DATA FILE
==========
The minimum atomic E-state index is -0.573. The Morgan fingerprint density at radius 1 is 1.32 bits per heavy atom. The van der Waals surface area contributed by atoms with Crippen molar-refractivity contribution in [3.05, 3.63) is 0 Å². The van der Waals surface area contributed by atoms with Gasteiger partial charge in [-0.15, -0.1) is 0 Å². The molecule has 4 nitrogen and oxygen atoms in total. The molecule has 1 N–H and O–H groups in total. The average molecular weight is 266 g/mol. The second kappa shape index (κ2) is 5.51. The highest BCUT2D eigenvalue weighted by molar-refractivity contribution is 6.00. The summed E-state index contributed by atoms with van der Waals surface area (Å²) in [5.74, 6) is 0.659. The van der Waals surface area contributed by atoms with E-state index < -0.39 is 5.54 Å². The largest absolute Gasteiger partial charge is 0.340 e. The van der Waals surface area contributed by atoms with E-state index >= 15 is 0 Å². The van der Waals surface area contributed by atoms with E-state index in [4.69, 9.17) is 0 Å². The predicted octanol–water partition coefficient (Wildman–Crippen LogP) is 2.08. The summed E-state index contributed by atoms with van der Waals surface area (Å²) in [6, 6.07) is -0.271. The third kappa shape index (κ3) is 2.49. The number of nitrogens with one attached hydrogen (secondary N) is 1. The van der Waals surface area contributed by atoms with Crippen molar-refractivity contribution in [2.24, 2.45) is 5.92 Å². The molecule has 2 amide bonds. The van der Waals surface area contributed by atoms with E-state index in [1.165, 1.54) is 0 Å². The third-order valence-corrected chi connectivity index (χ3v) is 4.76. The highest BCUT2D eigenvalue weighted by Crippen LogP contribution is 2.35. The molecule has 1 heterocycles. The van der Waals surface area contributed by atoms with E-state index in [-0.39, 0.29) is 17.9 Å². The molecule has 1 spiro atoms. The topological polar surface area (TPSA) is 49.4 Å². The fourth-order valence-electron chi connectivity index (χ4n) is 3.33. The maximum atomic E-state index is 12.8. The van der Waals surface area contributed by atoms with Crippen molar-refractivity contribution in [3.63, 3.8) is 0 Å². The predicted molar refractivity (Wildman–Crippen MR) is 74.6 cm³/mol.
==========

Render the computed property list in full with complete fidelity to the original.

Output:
The minimum atomic E-state index is -0.573. The Morgan fingerprint density at radius 1 is 1.32 bits per heavy atom. The van der Waals surface area contributed by atoms with Crippen molar-refractivity contribution in [3.05, 3.63) is 0 Å². The van der Waals surface area contributed by atoms with Gasteiger partial charge in [-0.15, -0.1) is 0 Å². The molecule has 4 nitrogen and oxygen atoms in total. The molecule has 1 N–H and O–H groups in total. The average molecular weight is 266 g/mol. The second kappa shape index (κ2) is 5.51. The highest BCUT2D eigenvalue weighted by molar-refractivity contribution is 6.00. The summed E-state index contributed by atoms with van der Waals surface area (Å²) in [5.74, 6) is 0.659. The van der Waals surface area contributed by atoms with E-state index < -0.39 is 5.54 Å². The largest absolute Gasteiger partial charge is 0.340 e. The van der Waals surface area contributed by atoms with E-state index >= 15 is 0 Å². The van der Waals surface area contributed by atoms with E-state index in [4.69, 9.17) is 0 Å². The predicted octanol–water partition coefficient (Wildman–Crippen LogP) is 2.08. The summed E-state index contributed by atoms with van der Waals surface area (Å²) in [6, 6.07) is -0.271. The third kappa shape index (κ3) is 2.49. The number of nitrogens with one attached hydrogen (secondary N) is 1. The van der Waals surface area contributed by atoms with Crippen molar-refractivity contribution in [2.24, 2.45) is 5.92 Å². The molecule has 2 amide bonds. The van der Waals surface area contributed by atoms with E-state index in [1.165, 1.54) is 0 Å². The third-order valence-corrected chi connectivity index (χ3v) is 4.76. The highest BCUT2D eigenvalue weighted by Crippen LogP contribution is 2.35. The molecule has 1 heterocycles. The van der Waals surface area contributed by atoms with E-state index in [-0.39, 0.29) is 17.9 Å². The molecule has 1 spiro atoms. The topological polar surface area (TPSA) is 49.4 Å². The fourth-order valence-electron chi connectivity index (χ4n) is 3.33. The maximum atomic E-state index is 12.8. The van der Waals surface area contributed by atoms with Crippen molar-refractivity contribution in [3.63, 3.8) is 0 Å². The predicted molar refractivity (Wildman–Crippen MR) is 74.6 cm³/mol.